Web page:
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Metal Mining Technical Guidance for Environmental Effects Monitoring

Chapter 11

11. Public Involvement in Metal Mining EEM

11.1 Overview

11.2 Objective and Potential Scope of Public Involvement in EEM

11.3 Mechanisms for Public Involvement

11.4 Public Involvement Plan

11.1 Overview

The objective of this guidance is to help facilitate public involvement in the environmental effects monitoring (EEM) program, particularly on a site-specific basis. Mines are strongly encouraged to provide opportunities for public involvement in all aspects of the EEM program. Public input can play an important role throughout the EEM program, including the early planning steps prior to the initiation of EEM, preparation of the site characterization and the first study design, data interpretation for each EEM study at a site, and decisions regarding next steps in the EEM program at a site.

Following recommendations of the Whitehorse Mining Initiative (WMI) and the Assessment of the Aquatic Effects of Mining in Canada (AQUAMIN), public involvement is an important component of the metal mining EEM program. The WMI recommended the following as an underlying principle for public involvement: “More effective approaches to environmental management can be developed, and the public trust in mining enhanced, when the public and other stakeholders are fully informed and participate in decision making related to the public interest in all stages of mining.” The WMI and AQUAMIN recommended the use of public liaison committees (PLCs) (see section 11.3.1) as a mechanism for public involvement.

The focus of this chapter is on the “public” as a stakeholder group, as members of the public are often not significantly involved in programs such as EEM but may be able to make important contributions to the EEM program. However, it is important to recognize that the public is just one of several important stakeholder groups with an interest in the metal mining EEM program. For the purposes of this document, a stakeholder is defined as any person or group that has an interest in, is affected by, or has an effect on a watershed where a mine is operating, or has a role in decisions made pertaining to that watershed. The public includes all stakeholders with the exception of mining companies or associations, and federal, provincial, territorial, Aboriginal or municipal government departments or agencies.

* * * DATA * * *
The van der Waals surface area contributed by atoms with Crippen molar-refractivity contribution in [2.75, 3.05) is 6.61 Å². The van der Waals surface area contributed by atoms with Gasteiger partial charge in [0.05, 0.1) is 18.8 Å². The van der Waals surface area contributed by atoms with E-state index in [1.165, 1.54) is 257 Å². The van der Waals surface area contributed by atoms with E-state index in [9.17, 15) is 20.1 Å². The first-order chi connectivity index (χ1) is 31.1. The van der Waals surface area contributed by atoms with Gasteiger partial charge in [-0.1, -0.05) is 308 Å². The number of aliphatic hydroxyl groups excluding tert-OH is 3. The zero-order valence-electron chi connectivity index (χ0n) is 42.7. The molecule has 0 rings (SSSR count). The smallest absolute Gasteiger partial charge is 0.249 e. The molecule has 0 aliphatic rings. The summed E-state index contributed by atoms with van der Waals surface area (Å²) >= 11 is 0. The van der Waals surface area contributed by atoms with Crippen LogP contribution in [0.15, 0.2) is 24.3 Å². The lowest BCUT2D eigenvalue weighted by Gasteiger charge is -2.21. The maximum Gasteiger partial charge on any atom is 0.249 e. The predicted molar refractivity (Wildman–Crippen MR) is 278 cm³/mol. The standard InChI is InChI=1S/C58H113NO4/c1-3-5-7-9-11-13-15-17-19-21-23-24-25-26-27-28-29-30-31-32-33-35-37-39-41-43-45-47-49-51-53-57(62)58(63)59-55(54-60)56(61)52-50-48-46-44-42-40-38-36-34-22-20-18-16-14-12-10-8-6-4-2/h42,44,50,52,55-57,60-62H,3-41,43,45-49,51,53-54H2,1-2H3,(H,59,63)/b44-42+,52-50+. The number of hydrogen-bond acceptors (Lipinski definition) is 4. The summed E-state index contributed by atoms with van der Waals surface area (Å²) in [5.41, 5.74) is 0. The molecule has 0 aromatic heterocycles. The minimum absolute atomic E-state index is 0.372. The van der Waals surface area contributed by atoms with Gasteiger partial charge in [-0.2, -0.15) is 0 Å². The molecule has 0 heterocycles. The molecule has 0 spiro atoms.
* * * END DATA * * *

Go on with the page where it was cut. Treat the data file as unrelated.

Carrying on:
It is important to bear in mind that “the public” is not a homogeneous group, and that within “the public” there may be several different stakeholders, each with different interests and concerns. For example, these interest groups may include Aboriginal groups, environmental non-governmental organizations, community groups, commercial and/or sport fishers, and concerned individuals.

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11.2 Objective and Potential Scope of Public Involvement in EEM

The objective of public involvement in EEM is to ensure that decisions made regarding metal mining EEM are a result of informed, inclusive and fair consultation with the public. Effective public involvement in EEM may result in:

  • improved EEM study design;
  • improved decision making in EEM;
  • increased relevancy of EEM;
  • increased degree of trust between all stakeholders, and established/improved working relationships;
  • improved public education, resulting in increased awareness and understanding of EEM issues; and
  • improved communication between stakeholders.

To achieve this objective and to derive maximum benefit from public involvement, mines are strongly encouraged to facilitate public involvement in a wide range of EEM activities, such as:

Pre-EEM: Before metal mines begin EEM, the public could have input regarding the site-specific objectives of EEM, as well as the site-specific questions to be addressed. This input would help in shaping the overall direction of the EEM program.